2:02:04-end: Closing comments! Or it would be if we didn’t revisit the Scott Allie situation as his first statement had been released since the time we talked about the situation ninety minutes earlier! Stitcher!Itunes! Twitter together and separately: Graeme and Jeff! Matt! Tumblr! And, of course, on Patreon where, as of this count, 109 patrons make this whole thing possible! We will be back next week!
Next week: A new Baxter Building! Read up on issues #82-87 and Annual #6 of the Fantastic Four and join us for a monthly dose of semi-historical comic analyses!
And, since the player is once again being overembeddy, check out the first comment in the thread if you need a direct link to the episode for your cutting and pasting purposes!
00:00-10:01: Greetings! It’s a very subdued greeting this time around—probably because Jeff tried to outsource all of the introduction work to Graeme. It’s been a tough couple of weeks, and we find ourselves clinging to the potential optimism of current pop nerd releases. Also mentioned for its timeliness: Genius by Marc Bernardin and Adam Freeman, currently being released weekly from Top Cow.
Wow, he beat up both Ant-Man *and* Yellowjacket!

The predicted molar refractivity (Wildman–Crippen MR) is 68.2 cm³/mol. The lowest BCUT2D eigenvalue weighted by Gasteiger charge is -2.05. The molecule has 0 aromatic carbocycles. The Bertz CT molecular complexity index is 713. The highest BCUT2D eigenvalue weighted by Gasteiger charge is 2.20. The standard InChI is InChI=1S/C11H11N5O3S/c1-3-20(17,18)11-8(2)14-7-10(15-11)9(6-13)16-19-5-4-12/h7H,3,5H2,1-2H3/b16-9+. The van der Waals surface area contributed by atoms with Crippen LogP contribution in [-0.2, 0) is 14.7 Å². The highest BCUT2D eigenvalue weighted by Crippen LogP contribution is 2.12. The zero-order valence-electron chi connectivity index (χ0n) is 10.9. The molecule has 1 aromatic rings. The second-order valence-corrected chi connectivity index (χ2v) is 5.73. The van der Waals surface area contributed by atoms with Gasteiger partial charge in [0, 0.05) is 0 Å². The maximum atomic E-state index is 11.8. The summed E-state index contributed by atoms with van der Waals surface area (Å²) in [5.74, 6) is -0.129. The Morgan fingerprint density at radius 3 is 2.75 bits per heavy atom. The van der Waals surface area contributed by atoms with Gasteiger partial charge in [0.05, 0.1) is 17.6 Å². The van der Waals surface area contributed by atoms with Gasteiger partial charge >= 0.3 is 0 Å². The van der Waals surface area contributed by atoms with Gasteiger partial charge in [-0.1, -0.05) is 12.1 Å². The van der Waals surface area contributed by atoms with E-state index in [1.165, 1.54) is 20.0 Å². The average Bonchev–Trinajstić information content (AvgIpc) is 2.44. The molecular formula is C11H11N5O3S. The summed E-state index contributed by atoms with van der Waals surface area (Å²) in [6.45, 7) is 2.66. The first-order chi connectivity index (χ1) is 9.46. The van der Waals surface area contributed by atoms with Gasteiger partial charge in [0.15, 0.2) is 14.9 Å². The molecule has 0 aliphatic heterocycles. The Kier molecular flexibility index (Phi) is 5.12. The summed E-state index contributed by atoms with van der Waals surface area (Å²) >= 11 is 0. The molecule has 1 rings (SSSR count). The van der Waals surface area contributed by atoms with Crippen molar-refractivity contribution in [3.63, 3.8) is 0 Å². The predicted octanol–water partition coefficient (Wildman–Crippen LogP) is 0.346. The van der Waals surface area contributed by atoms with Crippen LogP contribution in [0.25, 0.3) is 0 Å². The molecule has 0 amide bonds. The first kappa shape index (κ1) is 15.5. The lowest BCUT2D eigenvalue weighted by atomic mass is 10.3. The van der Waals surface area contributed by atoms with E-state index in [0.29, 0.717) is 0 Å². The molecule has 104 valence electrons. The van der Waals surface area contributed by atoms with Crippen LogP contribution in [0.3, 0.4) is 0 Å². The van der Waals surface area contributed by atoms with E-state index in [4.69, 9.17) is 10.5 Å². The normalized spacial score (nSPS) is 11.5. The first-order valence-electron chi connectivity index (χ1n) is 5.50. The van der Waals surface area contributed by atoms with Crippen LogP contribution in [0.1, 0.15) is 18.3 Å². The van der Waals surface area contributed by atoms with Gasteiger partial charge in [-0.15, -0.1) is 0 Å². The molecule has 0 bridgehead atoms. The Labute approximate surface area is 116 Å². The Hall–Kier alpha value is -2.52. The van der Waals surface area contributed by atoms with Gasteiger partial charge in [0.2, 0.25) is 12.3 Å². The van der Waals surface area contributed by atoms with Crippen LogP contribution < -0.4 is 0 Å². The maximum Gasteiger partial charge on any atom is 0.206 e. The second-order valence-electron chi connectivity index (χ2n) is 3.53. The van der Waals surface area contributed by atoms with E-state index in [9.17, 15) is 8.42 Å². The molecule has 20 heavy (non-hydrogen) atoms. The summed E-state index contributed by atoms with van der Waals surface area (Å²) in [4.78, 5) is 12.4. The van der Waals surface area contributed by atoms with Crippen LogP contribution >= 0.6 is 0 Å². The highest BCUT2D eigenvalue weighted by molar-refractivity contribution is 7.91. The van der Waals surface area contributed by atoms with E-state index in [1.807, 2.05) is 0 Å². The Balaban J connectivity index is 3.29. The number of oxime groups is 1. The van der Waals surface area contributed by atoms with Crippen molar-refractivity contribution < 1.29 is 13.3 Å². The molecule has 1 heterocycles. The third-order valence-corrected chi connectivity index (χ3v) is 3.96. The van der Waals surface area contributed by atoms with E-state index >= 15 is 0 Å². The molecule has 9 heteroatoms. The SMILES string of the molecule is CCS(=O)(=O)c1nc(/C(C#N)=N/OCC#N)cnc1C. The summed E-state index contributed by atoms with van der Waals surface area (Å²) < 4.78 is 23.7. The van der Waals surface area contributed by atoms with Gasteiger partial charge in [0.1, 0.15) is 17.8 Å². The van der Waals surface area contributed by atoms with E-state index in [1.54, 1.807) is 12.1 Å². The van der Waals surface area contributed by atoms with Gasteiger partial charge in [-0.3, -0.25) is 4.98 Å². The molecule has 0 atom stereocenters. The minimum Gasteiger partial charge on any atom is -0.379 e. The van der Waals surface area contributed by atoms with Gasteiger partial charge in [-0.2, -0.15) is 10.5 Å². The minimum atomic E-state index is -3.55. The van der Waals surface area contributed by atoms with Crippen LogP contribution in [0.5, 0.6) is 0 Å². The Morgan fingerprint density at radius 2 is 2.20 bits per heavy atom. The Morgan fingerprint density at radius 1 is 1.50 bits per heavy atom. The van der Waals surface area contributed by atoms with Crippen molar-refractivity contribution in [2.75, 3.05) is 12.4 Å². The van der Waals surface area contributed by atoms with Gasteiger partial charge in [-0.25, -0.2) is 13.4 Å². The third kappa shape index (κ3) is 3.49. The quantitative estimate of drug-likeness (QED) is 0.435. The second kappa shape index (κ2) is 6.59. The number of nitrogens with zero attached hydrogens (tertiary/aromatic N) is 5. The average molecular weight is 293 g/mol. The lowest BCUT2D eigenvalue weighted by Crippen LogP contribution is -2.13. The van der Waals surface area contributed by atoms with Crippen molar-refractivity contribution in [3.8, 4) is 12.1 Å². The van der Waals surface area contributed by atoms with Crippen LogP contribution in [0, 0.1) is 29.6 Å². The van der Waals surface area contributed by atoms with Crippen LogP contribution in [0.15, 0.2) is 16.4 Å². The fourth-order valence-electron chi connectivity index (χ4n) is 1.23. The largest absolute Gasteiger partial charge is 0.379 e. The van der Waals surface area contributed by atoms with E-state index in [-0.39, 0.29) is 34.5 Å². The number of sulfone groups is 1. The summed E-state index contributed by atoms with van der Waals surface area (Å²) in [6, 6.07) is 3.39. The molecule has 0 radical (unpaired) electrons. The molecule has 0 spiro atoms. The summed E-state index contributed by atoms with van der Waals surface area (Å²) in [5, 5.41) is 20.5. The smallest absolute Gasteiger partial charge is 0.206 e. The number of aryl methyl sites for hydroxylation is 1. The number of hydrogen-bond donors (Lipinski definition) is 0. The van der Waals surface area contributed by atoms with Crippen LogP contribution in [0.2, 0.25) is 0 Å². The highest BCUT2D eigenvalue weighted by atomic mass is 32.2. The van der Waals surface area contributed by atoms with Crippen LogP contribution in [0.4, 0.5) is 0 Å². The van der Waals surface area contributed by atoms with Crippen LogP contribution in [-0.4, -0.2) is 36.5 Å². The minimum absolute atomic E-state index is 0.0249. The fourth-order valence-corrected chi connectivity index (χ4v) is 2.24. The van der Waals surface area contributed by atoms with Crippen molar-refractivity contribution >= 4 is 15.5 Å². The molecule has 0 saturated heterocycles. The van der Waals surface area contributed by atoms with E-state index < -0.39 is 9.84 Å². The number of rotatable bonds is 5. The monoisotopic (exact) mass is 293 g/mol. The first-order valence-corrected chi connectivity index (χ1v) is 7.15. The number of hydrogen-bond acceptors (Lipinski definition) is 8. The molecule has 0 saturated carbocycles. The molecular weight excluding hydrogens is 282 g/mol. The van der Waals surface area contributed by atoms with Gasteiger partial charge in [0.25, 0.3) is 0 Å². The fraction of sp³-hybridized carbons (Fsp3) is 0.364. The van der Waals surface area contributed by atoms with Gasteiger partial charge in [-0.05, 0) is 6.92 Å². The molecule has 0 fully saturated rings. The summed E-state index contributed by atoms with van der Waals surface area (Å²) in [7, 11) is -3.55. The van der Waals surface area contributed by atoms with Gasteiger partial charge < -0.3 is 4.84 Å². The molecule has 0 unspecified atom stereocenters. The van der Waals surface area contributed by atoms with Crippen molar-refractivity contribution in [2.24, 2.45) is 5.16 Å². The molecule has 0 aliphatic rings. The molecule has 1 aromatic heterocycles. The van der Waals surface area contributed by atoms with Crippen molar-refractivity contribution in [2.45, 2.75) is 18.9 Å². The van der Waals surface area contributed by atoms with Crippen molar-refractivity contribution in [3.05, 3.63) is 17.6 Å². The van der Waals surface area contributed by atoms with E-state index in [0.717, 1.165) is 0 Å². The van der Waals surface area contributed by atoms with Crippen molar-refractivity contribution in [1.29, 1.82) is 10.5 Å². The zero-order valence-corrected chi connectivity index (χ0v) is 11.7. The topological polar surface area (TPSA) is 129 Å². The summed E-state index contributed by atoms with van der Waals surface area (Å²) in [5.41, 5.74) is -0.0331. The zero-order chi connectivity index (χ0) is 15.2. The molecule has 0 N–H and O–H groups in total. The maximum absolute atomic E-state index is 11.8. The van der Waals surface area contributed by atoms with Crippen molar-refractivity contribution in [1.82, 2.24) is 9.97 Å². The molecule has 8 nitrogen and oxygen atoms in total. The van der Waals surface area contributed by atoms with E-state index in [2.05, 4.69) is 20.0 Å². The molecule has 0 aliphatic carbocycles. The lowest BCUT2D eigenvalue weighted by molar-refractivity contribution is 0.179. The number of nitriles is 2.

10:01-1:04:21: Should we talk about Avengers #175-200, first? Yes! Are they some of the dullest comic books we’ve ever read? YES. Join Graeme and Jeff as they wonder how 25 issues with art by John Byrne and George Perez, writing by Steven Grant, Mark Guenwald, Roger Stern and especially David Michelinie, the debut of Taskmaster, an “epic” restructuring of the origin of Quicksilver and Scarlet Witch, giant robots, and the Absorbing Man can be so distressingly dull. PLUS, the jaw-dropping Avengers #200, an issue involving time-displaced rapey incest and not just some of the worst treatment of a superhero ever. Although we start talking about it earlier, Graeme tries to recount the plot around 37:27, which is followed up with Jeff’s dramatic reading of a truly terrifying infodump. Ever-timely Jeff brings up Luke & Laura from General Hospital, and much-more-timely Graeme mentions the 17th episode of Rachel & Miles X-Plain The X-Men wherein Rachel and Miles discuss Avengers Annual #10 and how it very specifically addresses this story. (Although we didn’t re-read AA #10 for this podcast, we also discuss it but, really, who cares about us.) If you’re interested, here’s a link to the fandom article about Avengers #200 that first addressed a lot of this issue’s problems. 1:04:21-1:30:14: As for comics from this century: The Multiversity #1 by Grant Morrison, Ivan Reis, Joe Prado, and Nei Ruffino. We are indebted to the annotations of the first issue by David Uzumeri, and a stellar post by Cheryl Lynn over at Digital Femme. But don’t worry, we also have our own thoughts about the book. (Boy, do we.) Discussed: Cartoon physics, the forces of pessimism, Bryan Hitch, All-Star Superman, JLA One Million, and the need for fluidity, possibility and the possibility of ideas. 1:30:14-1:36:23: The same week Jeff picked up The Multiversity #1, he also picked up a book from a few weeks earlier with a story that takes many of the same ideas and proceeds down a different path with them: “Grandeur and Monstrosity,” by Alan Moore and Facundo Percio (colors by Hernan Cabrera) in Avatar’s God is Dead Books of Acts Alpha. 1:36:23-1:49:01: Another interesting comparison/contrast to The Multiversity, courtesy of : The Fade-Out #1 by Ed Brubaker and Sean Phillips. Is it the ultimate Brubaker/Phillips book in the same way The Multiversity feels like the ultimate Morrison book? Also mentioned: Abhay’s follow-up discussion over at the SavCrit of the conclusion of Fatale; female agency in Fatale and in Velvet; the conclusion to the first arc of Catwoman as recounted by Darwyn Cooke (and as recounted by Jeff) ; and more. 1:49:01-1:53:23:Little Nemo: Return to Slumberland #1, by Eric Shanower and Gabriel Rodriguez, with colors by Nelson Daniel. A gorgeous book, but how does it read? Is it worth the dosh? Does Nemo end up all a-tumbled out of bed with one leg higher than his head? 1:53:23-2:10:13:Infinity Man and the Forever People #3 by Dan Didio and Keith Giffen, Jim Starlin, Rob Hunter, and colors by Hi-Fi. Jeff appreciated the Starlinisms; Graeme pretty much hated the Starlinisms but what did Graeme really like? Teen Titans #2 by Will Pfeifer, Kenneth Rocafort, and Brown. Ladytron, Manchester Black, and Josiah Power?! Those are some crazy characters to be popping up in a book, dontcha think? And Jeff has some mixed feelings about Batman and Robin #34 and how it leads in to the Five Years Into The Future/Future’s End event. And because of Graeme’s review of Grayson #1 and #2, Jeff picked up those issues and really liked them. 2:10:03-end:Closing comments! Places to look for us at—did you know we’re on Stitcher now? Is that a thing you use? If so, follow and review us there! And, of course, we encourage you to check us out on Twitter (), Tumblr, and, of course, on Patreon where, as of this count, 73 patrons make this whole thing possible.